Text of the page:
An important performance parameter of rocket motors is the specific impulse, Isp, defined by the equation
where go = 9.80665 m/s2 is the internationally agreed standard gravitational acceleration. The higher the specific impulse, the lower the rate of propellant consumption for a given thrust. As a consequence of the lower propellant mass needed for a given space mission, a high specific impulse will therefore result in a higher ratio of payload to propellant mass.
For mainly historical reasons, the specific impulse is defined by the propellant weight flow rate gofh, rather than by the mass flow rate m as would have been more appropriate. Numerically, Jsp is therefore expressed in seconds.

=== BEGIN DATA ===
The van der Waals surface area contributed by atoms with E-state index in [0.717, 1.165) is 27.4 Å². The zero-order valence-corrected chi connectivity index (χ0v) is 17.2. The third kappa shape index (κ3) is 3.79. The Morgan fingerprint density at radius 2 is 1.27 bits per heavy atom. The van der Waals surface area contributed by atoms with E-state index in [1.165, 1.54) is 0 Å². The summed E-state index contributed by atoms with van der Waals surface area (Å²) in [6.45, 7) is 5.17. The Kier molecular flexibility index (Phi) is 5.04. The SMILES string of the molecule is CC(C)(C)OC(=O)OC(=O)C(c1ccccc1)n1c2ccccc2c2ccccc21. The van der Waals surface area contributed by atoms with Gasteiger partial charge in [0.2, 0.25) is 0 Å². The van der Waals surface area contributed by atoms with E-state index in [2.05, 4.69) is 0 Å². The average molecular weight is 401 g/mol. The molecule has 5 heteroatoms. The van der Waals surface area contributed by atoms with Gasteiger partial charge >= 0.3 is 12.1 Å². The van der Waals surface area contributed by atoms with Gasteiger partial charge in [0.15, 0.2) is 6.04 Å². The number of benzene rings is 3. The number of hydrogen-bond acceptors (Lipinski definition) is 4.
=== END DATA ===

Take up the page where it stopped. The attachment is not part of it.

The specific impulse that can be achieved in practice depends in part on the design of the rocket motor, particularly on the expansion ratio of the nozzle. But principally it depends on the chemical reaction energy of the propellant, or—in the case of nuclear-thermal motors — on the reactor temperature. It depends relatively little on the size of the motor. Typical performance figures will be discussed in Chap. 4.
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